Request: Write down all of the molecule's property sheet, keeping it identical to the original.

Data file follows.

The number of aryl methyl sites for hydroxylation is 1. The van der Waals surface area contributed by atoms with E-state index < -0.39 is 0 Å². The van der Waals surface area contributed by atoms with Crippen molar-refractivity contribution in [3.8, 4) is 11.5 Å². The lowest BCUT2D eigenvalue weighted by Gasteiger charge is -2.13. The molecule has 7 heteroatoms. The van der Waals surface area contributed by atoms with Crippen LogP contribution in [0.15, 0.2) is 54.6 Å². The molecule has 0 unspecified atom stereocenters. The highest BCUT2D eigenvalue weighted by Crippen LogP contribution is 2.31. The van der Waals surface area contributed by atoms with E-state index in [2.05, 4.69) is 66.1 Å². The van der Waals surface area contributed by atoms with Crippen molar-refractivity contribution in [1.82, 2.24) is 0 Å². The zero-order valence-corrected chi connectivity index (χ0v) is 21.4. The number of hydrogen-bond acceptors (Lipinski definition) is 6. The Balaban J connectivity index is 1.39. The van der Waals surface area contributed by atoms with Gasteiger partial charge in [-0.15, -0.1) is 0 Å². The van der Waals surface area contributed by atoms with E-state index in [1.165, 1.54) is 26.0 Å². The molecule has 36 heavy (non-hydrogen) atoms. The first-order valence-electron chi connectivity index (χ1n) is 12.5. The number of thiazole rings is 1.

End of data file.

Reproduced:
The number of aryl methyl sites for hydroxylation is 1. The van der Waals surface area contributed by atoms with E-state index < -0.39 is 0 Å². The van der Waals surface area contributed by atoms with Crippen molar-refractivity contribution in [3.8, 4) is 11.5 Å². The lowest BCUT2D eigenvalue weighted by Gasteiger charge is -2.13. The molecule has 7 heteroatoms. The van der Waals surface area contributed by atoms with Crippen LogP contribution in [0.15, 0.2) is 54.6 Å². The molecule has 0 unspecified atom stereocenters. The highest BCUT2D eigenvalue weighted by Crippen LogP contribution is 2.31. The van der Waals surface area contributed by atoms with E-state index in [2.05, 4.69) is 66.1 Å². The van der Waals surface area contributed by atoms with Crippen molar-refractivity contribution in [1.82, 2.24) is 0 Å². The zero-order valence-corrected chi connectivity index (χ0v) is 21.4. The number of hydrogen-bond acceptors (Lipinski definition) is 6. The Balaban J connectivity index is 1.39. The van der Waals surface area contributed by atoms with Gasteiger partial charge in [-0.15, -0.1) is 0 Å². The van der Waals surface area contributed by atoms with E-state index in [1.165, 1.54) is 26.0 Å². The molecule has 36 heavy (non-hydrogen) atoms. The first-order valence-electron chi connectivity index (χ1n) is 12.5. The number of thiazole rings is 1.